This hack was created for my ITP class Intro to Fabrication.

In another class, Basic Analog Circuits, we’ve recently been covering the 555 timer. One of my favourite ridiculous ways to use the 555 timer is in an Atari Punk Console – basically a weird noise machine. Two 555 chips are used to generate interfering square waves, the result being a ‘techno punk’ sound reminiscent of the music and sounds on an early Atari console. The small, annoying console is a perfect circuit to enclose for this week’s assignment.

I wanted to create the circuit in an unexpected place – to the junk shelf! The first potential housing I found was a broken audio mixer. I eventually decided it was too big for my liking, but I did salvage some sweet potentiometer knobs from it.

My second find was a clearly broken Macbook charger. I was attracted to it instantly; there’s something about the sealed, pristine box of mystery that immediately makes me want to hack it. At first I didn’t even know if it was possible to open it without completely breaking the housing, but after a bit of careful prying I managed to snap the plastic apart.

There’s an incredibly well-packed circuit inside, those Apple engineers are magicians. I discarded it immediately; I had my own electronics to put in.

I started to play around with the built-in openings, and to my immediate delight found that our own ITP potentiometers fit well with the hole for the charging cable.

What’s more, the washer and nut I’d salvaged from the mixer secures the pot in perfectly.

I took this as a sign: my Atari Punk Console simply had to go in this charger. The space inside is cozy; I could tell my circuit would be a tight fit. No room for large breadboards or stray wires; everything would have to be soldered and placed carefully.

Since the Atari Punk Console requires 2 variable resistors for best effect, I had to think about where the second would go. Luckily, the little metal nib thing that keeps the wall adapter in place popped off quite easily, revealing another hole. Unfortunately, that hole was slightly too small for a pot. A quick spin on the drill sorted that out.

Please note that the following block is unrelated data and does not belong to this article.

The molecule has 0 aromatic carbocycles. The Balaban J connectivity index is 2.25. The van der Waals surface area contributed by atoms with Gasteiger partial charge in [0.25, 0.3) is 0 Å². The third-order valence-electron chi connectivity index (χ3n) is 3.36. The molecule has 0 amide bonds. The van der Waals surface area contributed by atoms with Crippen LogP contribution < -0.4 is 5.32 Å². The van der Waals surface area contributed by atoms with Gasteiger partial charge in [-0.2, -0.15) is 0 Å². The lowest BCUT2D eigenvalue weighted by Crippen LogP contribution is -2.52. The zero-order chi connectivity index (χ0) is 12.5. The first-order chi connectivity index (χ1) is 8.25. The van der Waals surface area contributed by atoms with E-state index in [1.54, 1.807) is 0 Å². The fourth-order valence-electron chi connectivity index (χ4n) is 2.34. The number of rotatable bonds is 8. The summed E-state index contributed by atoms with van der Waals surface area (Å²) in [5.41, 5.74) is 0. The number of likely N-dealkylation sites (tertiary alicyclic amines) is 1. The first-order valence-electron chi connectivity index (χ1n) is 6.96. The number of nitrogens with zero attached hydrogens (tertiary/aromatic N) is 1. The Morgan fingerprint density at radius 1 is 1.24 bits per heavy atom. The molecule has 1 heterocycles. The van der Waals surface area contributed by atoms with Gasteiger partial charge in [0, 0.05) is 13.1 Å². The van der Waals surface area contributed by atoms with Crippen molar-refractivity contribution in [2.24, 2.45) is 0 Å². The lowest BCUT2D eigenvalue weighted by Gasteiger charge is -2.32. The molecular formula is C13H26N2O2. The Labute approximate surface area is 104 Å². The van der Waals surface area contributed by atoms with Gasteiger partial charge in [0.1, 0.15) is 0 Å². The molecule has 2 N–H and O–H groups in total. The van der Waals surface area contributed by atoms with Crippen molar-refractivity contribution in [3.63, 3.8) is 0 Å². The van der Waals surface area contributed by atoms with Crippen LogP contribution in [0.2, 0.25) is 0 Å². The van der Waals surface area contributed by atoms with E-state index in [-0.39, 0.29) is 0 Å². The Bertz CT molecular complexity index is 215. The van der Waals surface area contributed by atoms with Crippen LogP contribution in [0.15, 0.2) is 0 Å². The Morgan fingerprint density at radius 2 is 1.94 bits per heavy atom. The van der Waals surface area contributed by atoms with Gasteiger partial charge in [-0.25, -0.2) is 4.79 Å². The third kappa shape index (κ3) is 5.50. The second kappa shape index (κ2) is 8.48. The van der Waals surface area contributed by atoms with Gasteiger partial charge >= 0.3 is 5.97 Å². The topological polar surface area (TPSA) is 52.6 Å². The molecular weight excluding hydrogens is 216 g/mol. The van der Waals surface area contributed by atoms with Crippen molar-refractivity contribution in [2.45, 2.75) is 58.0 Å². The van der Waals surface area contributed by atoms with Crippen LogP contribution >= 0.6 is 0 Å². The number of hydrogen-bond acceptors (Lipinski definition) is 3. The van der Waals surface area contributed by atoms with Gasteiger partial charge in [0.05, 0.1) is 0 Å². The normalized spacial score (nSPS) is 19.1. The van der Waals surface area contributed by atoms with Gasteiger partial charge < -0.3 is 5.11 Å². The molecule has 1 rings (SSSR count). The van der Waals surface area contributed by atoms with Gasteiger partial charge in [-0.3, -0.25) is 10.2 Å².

I got tunnel visioned while soldering so unfortunately I don’t have any process pics of that part, but here’s the before and after. The first pic is the prototyping board, the second is the soldered circuit, and the third  is all the pieces fitting snugly together. I’ll be honest that the way the internal pieces fit together is half design, half luck.

The Final Piece

Demonstration of working device on the way!


2 thoughts on “Atari Punk Macbook Charger

  1. Nice work. Great use of the junk shelf and soldering up the board.

    Did you make a speaker grill on one side of the enclosure?

    Did you use a 9 volt battery connector?

    Is there an on/off power switch?

    How are the two halves of the Mac charger held together? Adhesive?

    1. Thanks for the questions! I’ll update the post to be more clear, but also answer your questions here for convenience:
      1) Yes after posting this I noticed the sound could be better. I drilled some holes for a speaker grill. It doesn’t look too great so I’m hoping another charger comes through the junk shelf so I can try again.
      2) I ordered one but it did not come in time for my posting. Right now I’ve… taped wires to the battery (I know, I know…). Luckilty, the enclosure is openable so I can fix that once the connector arrives!
      3) There is an on-off switch, hidden next to one of the pots. I’ll make that clear in the update.
      4) The two halves are held in place by friction; they are a tight enough fit to stay together without adhesive. For extra security (for example during a show or demo) I can tighten the nut that keeps the potentiomenter in place, which adds extra friction and keeps the halves together very tightly.

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